Last week I had a tomato panic. I found out that Doris Giardino, who grew my beautiful heritage tomato seedlings for my www.124merton.com rooftop garden, was not growing them again this year. What would become of the annual tomato tasting? Realizing that I would have to grow the seedlings myself, I went from window to window in my home placing tables, stools from Zambia, offering platforms from Bali, and whatever else I could find to support and provide enough sunlight for the trays of seedlings I now had to grow myself.
The real panic was, where was I going to find seeds in a hurry? Catalogues are available online but it takes almost 3 weeks for seeds to reach to reach Toronto from the U.S. and by then it would be a little too late to start seedlings. Doris generously agreed to start me off with seeds of some of the favorites of last summer from her dwindling supply. Anna Russian, Paul Robeson, Wapiscon and Speckled Peach and 15 others were found. Alas, one of my personal favorites Giant Belgium would have to wait for next year. New opportunities for different tomatoes were to be found. At” Seedy Sunday,” a community event, I found at least 20 more varieties I wanted to grow. At one booth I found N.J. Standard, a tomato I hope will bring back my tastes of youth spent at Lake Hopatcong, New Jersey. It was there I was introduced to the famous New Jersey Beefsteak and gardening.
I pulled out an envelope of seeds that I had bought in Hungary at Tesco [a Walmart-type chain] when we went on a memory tour there in 2005. Would they still be viable and what kind of memories would they invoke if they indeed did grow? [they were viable] I searched through the library of seeds that I keep in 1960′s sand buckets and found some I had grown in previous years. “Red Fig” is a variety that was dried for the winter and used as a fig substitute in the 18th century. When I had previously grown it in my garden, in no way did it conjure up that sweet taste and slightly gritty texture of dried figs. I was willing to give them another chance. Maybe if I grew and dried them in the sun of the hot roof they would more figlike. Stupice, a heritage tomato I grew with great success, yielded a bountiful crop of round medium size red tomatoes of perfect complexion and taste. Regretfully their seeds were not available to me this year. As substitute, I bit into a greenhouse “Campari” tomato from Leamington Ontario, and smeared some seeds in the soil in a peat pot. [ they germinated] I also planted a squeeze of seeds of a perfect red black tomato grown in Mexico, the” Kumari.” Before you disparage such a tomato, remember heritage tomatoes were once new varieties and if you have ever tried to grow heirloom black tomato varieties and waited for them to be perfectly vine ripe, only to have them go from almost ripe to bloated mush from one day to the next or crack and mold just as you were whetting your appetite for some, one would realize that perfectly reliable modern tomatoes have their purpose as well. I was wondering if the Kumari’s seeds would germinate as most food products from Mexico are irridated.[they did]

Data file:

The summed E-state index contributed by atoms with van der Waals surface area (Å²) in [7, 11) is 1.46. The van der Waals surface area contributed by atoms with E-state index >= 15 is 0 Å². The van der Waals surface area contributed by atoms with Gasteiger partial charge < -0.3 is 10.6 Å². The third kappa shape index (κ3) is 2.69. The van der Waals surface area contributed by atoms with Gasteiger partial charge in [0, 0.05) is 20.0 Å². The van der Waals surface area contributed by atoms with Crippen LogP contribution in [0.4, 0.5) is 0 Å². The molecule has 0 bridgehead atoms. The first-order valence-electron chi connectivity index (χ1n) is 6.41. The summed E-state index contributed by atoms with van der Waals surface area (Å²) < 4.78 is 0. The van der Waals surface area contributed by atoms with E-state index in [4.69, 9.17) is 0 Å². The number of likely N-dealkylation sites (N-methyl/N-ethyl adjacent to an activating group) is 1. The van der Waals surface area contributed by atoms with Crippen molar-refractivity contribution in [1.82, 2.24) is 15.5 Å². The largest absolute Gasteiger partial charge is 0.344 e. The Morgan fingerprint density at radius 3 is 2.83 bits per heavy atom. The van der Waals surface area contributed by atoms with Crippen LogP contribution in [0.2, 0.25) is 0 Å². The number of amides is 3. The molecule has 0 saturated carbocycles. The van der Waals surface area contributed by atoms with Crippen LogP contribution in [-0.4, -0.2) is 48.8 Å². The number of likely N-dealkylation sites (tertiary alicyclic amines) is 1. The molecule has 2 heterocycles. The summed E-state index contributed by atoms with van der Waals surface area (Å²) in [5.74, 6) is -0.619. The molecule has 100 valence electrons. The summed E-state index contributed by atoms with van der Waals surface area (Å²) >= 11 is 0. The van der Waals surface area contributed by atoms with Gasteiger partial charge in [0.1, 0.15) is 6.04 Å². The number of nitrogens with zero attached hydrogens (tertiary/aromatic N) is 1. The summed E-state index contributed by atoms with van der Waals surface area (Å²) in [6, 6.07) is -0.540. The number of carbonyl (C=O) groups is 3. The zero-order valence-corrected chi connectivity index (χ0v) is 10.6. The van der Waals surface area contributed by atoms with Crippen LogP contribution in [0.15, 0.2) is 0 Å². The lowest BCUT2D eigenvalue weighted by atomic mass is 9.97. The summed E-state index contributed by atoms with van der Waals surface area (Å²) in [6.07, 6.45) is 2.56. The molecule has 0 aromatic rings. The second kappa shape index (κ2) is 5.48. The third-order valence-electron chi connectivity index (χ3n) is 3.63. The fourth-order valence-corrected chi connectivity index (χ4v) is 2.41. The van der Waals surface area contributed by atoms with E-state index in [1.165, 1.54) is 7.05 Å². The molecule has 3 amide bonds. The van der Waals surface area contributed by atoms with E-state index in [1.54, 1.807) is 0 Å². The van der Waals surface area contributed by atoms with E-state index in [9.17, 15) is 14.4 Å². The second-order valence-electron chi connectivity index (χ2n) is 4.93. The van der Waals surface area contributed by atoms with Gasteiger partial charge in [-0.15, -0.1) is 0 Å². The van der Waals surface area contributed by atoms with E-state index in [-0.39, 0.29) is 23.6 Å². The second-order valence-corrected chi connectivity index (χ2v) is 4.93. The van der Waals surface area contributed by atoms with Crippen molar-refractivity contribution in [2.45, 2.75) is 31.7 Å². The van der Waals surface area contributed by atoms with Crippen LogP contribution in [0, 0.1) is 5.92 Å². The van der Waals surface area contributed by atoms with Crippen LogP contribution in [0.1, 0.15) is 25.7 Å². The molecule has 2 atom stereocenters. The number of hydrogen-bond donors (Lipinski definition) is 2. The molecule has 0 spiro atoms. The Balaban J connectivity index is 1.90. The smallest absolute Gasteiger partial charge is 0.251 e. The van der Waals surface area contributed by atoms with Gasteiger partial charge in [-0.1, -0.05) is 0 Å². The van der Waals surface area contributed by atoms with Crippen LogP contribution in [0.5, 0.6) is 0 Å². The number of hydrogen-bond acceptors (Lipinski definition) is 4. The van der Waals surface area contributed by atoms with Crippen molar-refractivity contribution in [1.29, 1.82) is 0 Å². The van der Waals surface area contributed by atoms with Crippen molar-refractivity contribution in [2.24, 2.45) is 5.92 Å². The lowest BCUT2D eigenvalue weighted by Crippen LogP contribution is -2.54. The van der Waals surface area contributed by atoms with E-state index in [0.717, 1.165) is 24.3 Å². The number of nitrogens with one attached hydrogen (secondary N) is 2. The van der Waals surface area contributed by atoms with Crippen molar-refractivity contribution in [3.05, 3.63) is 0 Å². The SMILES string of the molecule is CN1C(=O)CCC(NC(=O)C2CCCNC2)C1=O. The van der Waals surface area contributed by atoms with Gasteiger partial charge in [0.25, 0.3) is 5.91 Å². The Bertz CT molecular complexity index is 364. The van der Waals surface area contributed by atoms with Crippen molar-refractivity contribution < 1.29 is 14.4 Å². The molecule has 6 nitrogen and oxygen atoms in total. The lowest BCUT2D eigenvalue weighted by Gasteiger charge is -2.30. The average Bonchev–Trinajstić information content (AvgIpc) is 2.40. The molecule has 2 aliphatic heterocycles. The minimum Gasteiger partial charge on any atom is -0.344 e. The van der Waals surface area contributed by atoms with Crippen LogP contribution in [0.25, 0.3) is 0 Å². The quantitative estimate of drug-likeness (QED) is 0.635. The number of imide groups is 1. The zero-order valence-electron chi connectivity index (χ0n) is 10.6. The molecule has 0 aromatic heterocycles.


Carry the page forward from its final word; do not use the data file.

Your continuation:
In celebration of the new growing season to come, I decided to use up the last of last year’s bounty of tomatoes in my freezer and shell the beans from the roof that had been drying all winter to make baked beans that would be served in the lobby of 124 Merton for all to enjoy.
Baked beans from local products:
14 cups dried beans: that was the total crop of these unidentified variety of beans from the roof. I had grown them the previous year as well and as fresh string beans they where not very delicious. Since there were seeds aplenty as they weren’t consumed raw, I planted them again with the result that there were many more unconsumed pods at the end of this season but the name of the variety was never recorded.
3 cups maple syrup, 3 tsps salt, 4 bay leaves, 3/4 cup ketchup, [ recipe from blog "Let's play ketchup"] dried rosemary and thyme to taste, 10 cup tomatoes,[ I had pureed them in the blender and then froze them]
My challenge was to use ingredients that came from my home garden and the rooftop garden but feel free to substitute ingredients and quantities. This recipe is only a guideline.
Soak the beans in water to cover overnight. Drain and put all the ingredients in a covered baking pan with boiling water to cover the beans. Bake at 450 F for 20 minutes ,then lower the temperature to 300 F. Bake for approximately 8 hours , occasionally adding more water to cover. The baking time will depend on the variety and dryness of the beans. Keep an eye on them and taste for softness and flavor.When done serve the quantity of this recipe to a crowd.
I had also tried to cook the beans by cooking them on the stove instead of baking them. I found they cooked substantially faster with no loss of taste or texture but of course you can no longer call them baked beans!